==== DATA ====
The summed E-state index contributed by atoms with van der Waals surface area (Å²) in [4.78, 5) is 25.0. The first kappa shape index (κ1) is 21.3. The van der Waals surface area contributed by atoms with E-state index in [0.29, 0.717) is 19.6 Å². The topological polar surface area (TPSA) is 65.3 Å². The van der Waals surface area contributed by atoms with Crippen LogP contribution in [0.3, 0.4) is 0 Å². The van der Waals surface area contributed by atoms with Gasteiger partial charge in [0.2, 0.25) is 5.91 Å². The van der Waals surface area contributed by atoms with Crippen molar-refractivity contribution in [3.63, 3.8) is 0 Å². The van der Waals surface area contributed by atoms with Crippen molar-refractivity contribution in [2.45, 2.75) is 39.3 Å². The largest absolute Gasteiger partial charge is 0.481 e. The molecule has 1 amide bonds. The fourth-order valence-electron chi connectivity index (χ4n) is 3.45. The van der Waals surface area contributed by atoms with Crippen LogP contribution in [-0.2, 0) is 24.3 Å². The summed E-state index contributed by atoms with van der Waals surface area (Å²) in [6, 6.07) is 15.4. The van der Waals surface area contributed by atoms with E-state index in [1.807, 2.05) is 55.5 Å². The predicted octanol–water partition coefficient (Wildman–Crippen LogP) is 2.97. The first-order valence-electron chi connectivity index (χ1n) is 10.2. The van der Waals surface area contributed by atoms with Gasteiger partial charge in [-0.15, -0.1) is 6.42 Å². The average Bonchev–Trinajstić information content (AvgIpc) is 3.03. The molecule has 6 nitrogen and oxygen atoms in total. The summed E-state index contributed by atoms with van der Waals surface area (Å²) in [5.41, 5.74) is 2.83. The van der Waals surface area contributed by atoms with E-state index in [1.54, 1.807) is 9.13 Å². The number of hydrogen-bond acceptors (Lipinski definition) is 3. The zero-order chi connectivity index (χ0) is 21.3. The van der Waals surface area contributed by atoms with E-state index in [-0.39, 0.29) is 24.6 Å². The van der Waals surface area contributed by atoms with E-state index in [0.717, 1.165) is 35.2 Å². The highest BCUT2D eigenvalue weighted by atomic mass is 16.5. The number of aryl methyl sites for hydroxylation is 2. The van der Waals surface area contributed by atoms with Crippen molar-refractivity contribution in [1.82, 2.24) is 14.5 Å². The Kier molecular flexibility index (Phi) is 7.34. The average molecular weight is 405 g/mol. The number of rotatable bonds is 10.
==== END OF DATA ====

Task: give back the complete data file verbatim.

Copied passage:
The summed E-state index contributed by atoms with van der Waals surface area (Å²) in [4.78, 5) is 25.0. The first kappa shape index (κ1) is 21.3. The van der Waals surface area contributed by atoms with E-state index in [0.29, 0.717) is 19.6 Å². The topological polar surface area (TPSA) is 65.3 Å². The van der Waals surface area contributed by atoms with Crippen LogP contribution in [0.3, 0.4) is 0 Å². The van der Waals surface area contributed by atoms with Gasteiger partial charge in [0.2, 0.25) is 5.91 Å². The van der Waals surface area contributed by atoms with Crippen molar-refractivity contribution in [3.63, 3.8) is 0 Å². The van der Waals surface area contributed by atoms with Crippen molar-refractivity contribution in [2.45, 2.75) is 39.3 Å². The largest absolute Gasteiger partial charge is 0.481 e. The molecule has 1 amide bonds. The fourth-order valence-electron chi connectivity index (χ4n) is 3.45. The van der Waals surface area contributed by atoms with Crippen LogP contribution in [-0.2, 0) is 24.3 Å². The summed E-state index contributed by atoms with van der Waals surface area (Å²) in [6, 6.07) is 15.4. The van der Waals surface area contributed by atoms with E-state index in [1.807, 2.05) is 55.5 Å². The predicted octanol–water partition coefficient (Wildman–Crippen LogP) is 2.97. The first-order valence-electron chi connectivity index (χ1n) is 10.2. The van der Waals surface area contributed by atoms with Gasteiger partial charge in [-0.15, -0.1) is 6.42 Å². The average Bonchev–Trinajstić information content (AvgIpc) is 3.03. The molecule has 6 nitrogen and oxygen atoms in total. The summed E-state index contributed by atoms with van der Waals surface area (Å²) in [5.41, 5.74) is 2.83. The van der Waals surface area contributed by atoms with E-state index in [1.54, 1.807) is 9.13 Å². The number of hydrogen-bond acceptors (Lipinski definition) is 3. The zero-order chi connectivity index (χ0) is 21.3. The van der Waals surface area contributed by atoms with E-state index in [-0.39, 0.29) is 24.6 Å². The van der Waals surface area contributed by atoms with E-state index in [0.717, 1.165) is 35.2 Å². The highest BCUT2D eigenvalue weighted by atomic mass is 16.5. The number of aryl methyl sites for hydroxylation is 2. The van der Waals surface area contributed by atoms with Crippen molar-refractivity contribution in [1.82, 2.24) is 14.5 Å². The Kier molecular flexibility index (Phi) is 7.34. The average molecular weight is 405 g/mol. The number of rotatable bonds is 10.